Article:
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Fort Hood Suspect Being Moved To Jail & Midday Roundup


By KERA News & Wire Services

Dallas, TX – The officer charged in the Fort Hood massacre is being processed to move to the Bell County Jail as he faces a June 1 hearing at the post.

Defense attorney John Galligan says doctors at Brooke Army Medical Center in San Antonio gave Maj. Nidal Malik Hasan a "discharge physical" Wednesday evening.

Hasan was not included Thursday in an online listing of inmates in the jail, located about 15 miles from the central Texas post. Sheriff's Deputy Felix Gutierrez told The Associated Press that he could not give out any information.

Galligan says the 183-day jail contract to house Hasan began Wednesday. Hasan was paralyzed from the chest down after civilian police shot him to stop the Nov. 5 rampage.

Hasan faces 13 counts of premeditated murder and 32 of attempted premeditated murder.

Judge denies AG intervention in same-sex divorce

A judge has denied Texas Attorney General Greg Abbott's request to intervene in a same-sex divorce case in Travis County. According to the Austin American-Statesman, the decision by state District Judge Scott Jenkins on Wednesday lets his February decision stand, granting the divorce to two women wedded in another state.

Abbott's staff had argued that 39-year-old Angelique Naylor and 42-year-old Sabina Daly couldn't be granted a divorce because their marriage in Massachusetts wasn't recognized by Texas law. The attorney general's office contends that the best legal way to bring finality to the couple and protect the interests of their son was to legally void the marriage.

Naylor, who filed for the divorce, still lives in Austin. Daly and their son now live in San Antonio.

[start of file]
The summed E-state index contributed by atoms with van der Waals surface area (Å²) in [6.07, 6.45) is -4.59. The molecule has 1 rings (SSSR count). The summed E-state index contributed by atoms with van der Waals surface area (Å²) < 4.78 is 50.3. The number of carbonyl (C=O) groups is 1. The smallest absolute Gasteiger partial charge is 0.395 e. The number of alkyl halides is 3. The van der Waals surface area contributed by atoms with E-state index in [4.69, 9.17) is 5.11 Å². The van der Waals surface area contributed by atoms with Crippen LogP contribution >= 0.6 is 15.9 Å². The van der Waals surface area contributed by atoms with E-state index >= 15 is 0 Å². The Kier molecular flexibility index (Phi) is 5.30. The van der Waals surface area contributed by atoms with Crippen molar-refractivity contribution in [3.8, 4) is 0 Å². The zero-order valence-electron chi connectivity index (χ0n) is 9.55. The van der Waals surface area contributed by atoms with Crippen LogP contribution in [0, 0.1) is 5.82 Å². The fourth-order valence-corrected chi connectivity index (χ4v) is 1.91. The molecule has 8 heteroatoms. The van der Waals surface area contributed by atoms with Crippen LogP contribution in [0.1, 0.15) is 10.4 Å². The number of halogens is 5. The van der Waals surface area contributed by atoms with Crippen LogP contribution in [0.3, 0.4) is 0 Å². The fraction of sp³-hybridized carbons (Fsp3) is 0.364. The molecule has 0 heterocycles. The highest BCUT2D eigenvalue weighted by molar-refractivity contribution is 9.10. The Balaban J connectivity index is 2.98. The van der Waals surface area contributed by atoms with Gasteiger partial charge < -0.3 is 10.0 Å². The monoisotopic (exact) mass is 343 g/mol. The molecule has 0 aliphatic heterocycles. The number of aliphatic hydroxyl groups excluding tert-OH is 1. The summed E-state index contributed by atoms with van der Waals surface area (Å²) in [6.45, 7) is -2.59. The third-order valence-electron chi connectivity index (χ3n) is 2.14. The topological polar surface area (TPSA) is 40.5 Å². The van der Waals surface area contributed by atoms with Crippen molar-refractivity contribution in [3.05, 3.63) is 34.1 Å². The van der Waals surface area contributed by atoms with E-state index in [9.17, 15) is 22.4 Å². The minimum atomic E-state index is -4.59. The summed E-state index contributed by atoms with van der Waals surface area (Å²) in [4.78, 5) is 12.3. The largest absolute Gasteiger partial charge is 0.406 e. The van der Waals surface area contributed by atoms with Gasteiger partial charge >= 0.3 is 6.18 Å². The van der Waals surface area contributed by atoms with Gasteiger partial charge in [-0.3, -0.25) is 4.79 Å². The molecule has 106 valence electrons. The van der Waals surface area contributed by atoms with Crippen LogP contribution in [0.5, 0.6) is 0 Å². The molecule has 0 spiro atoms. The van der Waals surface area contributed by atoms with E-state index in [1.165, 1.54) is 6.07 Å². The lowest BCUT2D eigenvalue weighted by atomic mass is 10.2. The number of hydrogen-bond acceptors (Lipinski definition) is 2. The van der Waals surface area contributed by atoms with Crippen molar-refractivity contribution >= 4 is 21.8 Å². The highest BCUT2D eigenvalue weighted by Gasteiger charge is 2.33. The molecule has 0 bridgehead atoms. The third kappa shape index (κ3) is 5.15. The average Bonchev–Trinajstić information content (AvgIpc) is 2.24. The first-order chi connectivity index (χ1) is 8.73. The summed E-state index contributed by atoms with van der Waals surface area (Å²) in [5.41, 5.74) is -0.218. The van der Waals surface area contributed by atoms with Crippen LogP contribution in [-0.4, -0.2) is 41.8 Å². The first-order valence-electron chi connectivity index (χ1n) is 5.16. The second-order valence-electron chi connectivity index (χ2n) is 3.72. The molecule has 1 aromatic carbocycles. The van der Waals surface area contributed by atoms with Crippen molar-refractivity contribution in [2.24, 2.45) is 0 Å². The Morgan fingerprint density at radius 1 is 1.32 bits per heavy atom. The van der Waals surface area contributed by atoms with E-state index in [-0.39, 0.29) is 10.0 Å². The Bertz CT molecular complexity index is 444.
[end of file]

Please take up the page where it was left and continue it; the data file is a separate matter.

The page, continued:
Museum destroyed by fire reopening on Good Friday

A Dallas museum devoted to biblically-themed artwork that was destroyed by fire in 2005 is set to reopen on Good Friday.

Museum of Biblical Arts co-director Scott Peck says the museum will be bigger and better than before with 11 galleries in about 32,000 square feet. The galleries feature biblical archaeology, religious architecture, European art, African-American and Hispanic art, Jewish art and works by Israeli artists.

There is also an art restoration lab where visitors can watch conservators restore paintings and other art pieces. Peck says even the museum's building is a work of art, designed by Dallas architect Frank Meier.

Formerly called the Biblical Arts Center, the museum was founded in the mid-1960s by Mattie Caruth Byrd.

FAA relaxes rules about flying over Crawford ranch

The Federal Aviation Administration has relaxed restrictions of flying over former President George W. Bush's ranch in Crawford, Texas.

According to a Federal Register notice published this week, the FAA has reduced the closed airspace by about one-third now that the former president resides in Dallas. The action restores previously restricted airspace to public use, according to the official journal of the federal government.

Still, the Federal Register notes the U.S. Secret Service recognizes the need for ongoing security for the prohibited area. The former president and first lady Laura Bush moved to Dallas after leaving the White House.